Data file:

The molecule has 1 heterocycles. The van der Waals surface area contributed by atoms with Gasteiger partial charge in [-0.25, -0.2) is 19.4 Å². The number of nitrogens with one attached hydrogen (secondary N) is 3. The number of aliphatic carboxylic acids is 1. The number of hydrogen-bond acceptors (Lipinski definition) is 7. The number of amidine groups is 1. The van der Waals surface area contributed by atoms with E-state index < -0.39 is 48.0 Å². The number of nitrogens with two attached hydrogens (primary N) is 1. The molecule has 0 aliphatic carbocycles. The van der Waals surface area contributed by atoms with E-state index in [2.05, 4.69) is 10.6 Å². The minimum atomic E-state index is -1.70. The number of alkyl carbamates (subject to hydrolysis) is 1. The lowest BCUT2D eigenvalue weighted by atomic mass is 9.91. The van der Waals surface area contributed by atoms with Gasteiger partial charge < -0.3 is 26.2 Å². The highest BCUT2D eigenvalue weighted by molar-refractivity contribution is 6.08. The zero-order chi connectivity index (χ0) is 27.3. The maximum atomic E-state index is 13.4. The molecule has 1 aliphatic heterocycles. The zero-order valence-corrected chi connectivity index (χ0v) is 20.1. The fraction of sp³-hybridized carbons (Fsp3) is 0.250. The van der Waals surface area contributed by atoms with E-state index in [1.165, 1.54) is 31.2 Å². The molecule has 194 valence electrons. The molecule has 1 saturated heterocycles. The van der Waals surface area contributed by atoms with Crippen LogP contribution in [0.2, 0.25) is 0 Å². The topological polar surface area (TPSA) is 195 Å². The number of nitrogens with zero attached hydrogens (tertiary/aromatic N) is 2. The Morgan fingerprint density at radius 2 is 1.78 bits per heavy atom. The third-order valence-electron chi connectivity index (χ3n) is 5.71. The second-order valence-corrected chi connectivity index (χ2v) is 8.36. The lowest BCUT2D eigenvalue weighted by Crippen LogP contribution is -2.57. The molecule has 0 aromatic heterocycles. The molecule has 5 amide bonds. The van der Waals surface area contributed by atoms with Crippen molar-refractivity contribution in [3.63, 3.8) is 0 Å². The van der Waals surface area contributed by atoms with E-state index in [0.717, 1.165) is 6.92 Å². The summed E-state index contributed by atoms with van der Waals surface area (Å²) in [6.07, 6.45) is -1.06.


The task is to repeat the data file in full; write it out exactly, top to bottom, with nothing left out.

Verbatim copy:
The molecule has 1 heterocycles. The van der Waals surface area contributed by atoms with Gasteiger partial charge in [-0.25, -0.2) is 19.4 Å². The number of nitrogens with one attached hydrogen (secondary N) is 3. The number of aliphatic carboxylic acids is 1. The number of hydrogen-bond acceptors (Lipinski definition) is 7. The number of amidine groups is 1. The van der Waals surface area contributed by atoms with E-state index < -0.39 is 48.0 Å². The number of nitrogens with two attached hydrogens (primary N) is 1. The molecule has 0 aliphatic carbocycles. The van der Waals surface area contributed by atoms with E-state index in [2.05, 4.69) is 10.6 Å². The minimum atomic E-state index is -1.70. The number of alkyl carbamates (subject to hydrolysis) is 1. The lowest BCUT2D eigenvalue weighted by atomic mass is 9.91. The van der Waals surface area contributed by atoms with Gasteiger partial charge < -0.3 is 26.2 Å². The highest BCUT2D eigenvalue weighted by molar-refractivity contribution is 6.08. The zero-order chi connectivity index (χ0) is 27.3. The maximum atomic E-state index is 13.4. The molecule has 1 aliphatic heterocycles. The zero-order valence-corrected chi connectivity index (χ0v) is 20.1. The fraction of sp³-hybridized carbons (Fsp3) is 0.250. The van der Waals surface area contributed by atoms with E-state index in [1.165, 1.54) is 31.2 Å². The molecule has 194 valence electrons. The molecule has 1 saturated heterocycles. The van der Waals surface area contributed by atoms with Crippen LogP contribution in [0.2, 0.25) is 0 Å². The topological polar surface area (TPSA) is 195 Å². The number of nitrogens with zero attached hydrogens (tertiary/aromatic N) is 2. The Morgan fingerprint density at radius 2 is 1.78 bits per heavy atom. The third-order valence-electron chi connectivity index (χ3n) is 5.71. The second-order valence-corrected chi connectivity index (χ2v) is 8.36. The lowest BCUT2D eigenvalue weighted by Crippen LogP contribution is -2.57. The molecule has 0 aromatic heterocycles. The molecule has 5 amide bonds. The van der Waals surface area contributed by atoms with Crippen molar-refractivity contribution in [3.63, 3.8) is 0 Å². The van der Waals surface area contributed by atoms with E-state index in [0.717, 1.165) is 6.92 Å². The summed E-state index contributed by atoms with van der Waals surface area (Å²) in [6.07, 6.45) is -1.06.